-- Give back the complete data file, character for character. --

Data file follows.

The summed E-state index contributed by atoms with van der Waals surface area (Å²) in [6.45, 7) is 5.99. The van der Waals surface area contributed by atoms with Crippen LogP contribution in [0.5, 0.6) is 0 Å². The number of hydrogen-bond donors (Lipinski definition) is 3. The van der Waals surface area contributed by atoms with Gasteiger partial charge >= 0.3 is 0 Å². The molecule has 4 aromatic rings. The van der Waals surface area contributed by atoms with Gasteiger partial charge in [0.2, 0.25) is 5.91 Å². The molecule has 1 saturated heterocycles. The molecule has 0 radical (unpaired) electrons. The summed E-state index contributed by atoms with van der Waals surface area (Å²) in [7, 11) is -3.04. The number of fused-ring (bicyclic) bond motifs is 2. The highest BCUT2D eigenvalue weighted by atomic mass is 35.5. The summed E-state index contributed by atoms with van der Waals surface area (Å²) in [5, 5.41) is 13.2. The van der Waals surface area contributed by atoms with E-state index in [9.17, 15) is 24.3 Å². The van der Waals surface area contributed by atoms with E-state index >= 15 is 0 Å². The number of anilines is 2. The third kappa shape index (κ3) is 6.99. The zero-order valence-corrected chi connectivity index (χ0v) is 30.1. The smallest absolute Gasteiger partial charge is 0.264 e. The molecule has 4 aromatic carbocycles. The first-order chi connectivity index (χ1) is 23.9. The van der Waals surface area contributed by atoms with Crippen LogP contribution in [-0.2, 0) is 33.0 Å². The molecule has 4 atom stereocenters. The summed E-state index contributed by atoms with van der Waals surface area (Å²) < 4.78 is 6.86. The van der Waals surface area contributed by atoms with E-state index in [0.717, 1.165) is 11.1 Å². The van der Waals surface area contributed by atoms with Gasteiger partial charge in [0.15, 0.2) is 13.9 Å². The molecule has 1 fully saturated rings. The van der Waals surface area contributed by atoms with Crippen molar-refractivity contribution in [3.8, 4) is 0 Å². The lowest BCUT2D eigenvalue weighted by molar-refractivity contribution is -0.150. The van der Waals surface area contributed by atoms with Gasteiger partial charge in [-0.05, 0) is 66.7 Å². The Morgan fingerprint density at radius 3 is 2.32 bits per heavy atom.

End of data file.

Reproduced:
The summed E-state index contributed by atoms with van der Waals surface area (Å²) in [6.45, 7) is 5.99. The van der Waals surface area contributed by atoms with Crippen LogP contribution in [0.5, 0.6) is 0 Å². The number of hydrogen-bond donors (Lipinski definition) is 3. The van der Waals surface area contributed by atoms with Gasteiger partial charge >= 0.3 is 0 Å². The molecule has 4 aromatic rings. The van der Waals surface area contributed by atoms with Gasteiger partial charge in [0.2, 0.25) is 5.91 Å². The molecule has 1 saturated heterocycles. The molecule has 0 radical (unpaired) electrons. The summed E-state index contributed by atoms with van der Waals surface area (Å²) in [7, 11) is -3.04. The number of fused-ring (bicyclic) bond motifs is 2. The highest BCUT2D eigenvalue weighted by atomic mass is 35.5. The summed E-state index contributed by atoms with van der Waals surface area (Å²) in [5, 5.41) is 13.2. The van der Waals surface area contributed by atoms with E-state index in [9.17, 15) is 24.3 Å². The van der Waals surface area contributed by atoms with E-state index >= 15 is 0 Å². The number of anilines is 2. The third kappa shape index (κ3) is 6.99. The zero-order valence-corrected chi connectivity index (χ0v) is 30.1. The smallest absolute Gasteiger partial charge is 0.264 e. The molecule has 4 aromatic carbocycles. The first-order chi connectivity index (χ1) is 23.9. The van der Waals surface area contributed by atoms with Crippen LogP contribution in [-0.2, 0) is 33.0 Å². The molecule has 4 atom stereocenters. The summed E-state index contributed by atoms with van der Waals surface area (Å²) < 4.78 is 6.86. The van der Waals surface area contributed by atoms with E-state index in [0.717, 1.165) is 11.1 Å². The van der Waals surface area contributed by atoms with Gasteiger partial charge in [0.15, 0.2) is 13.9 Å². The molecule has 1 fully saturated rings. The van der Waals surface area contributed by atoms with Crippen molar-refractivity contribution in [3.8, 4) is 0 Å². The lowest BCUT2D eigenvalue weighted by molar-refractivity contribution is -0.150. The van der Waals surface area contributed by atoms with Gasteiger partial charge in [-0.05, 0) is 66.7 Å². The Morgan fingerprint density at radius 3 is 2.32 bits per heavy atom.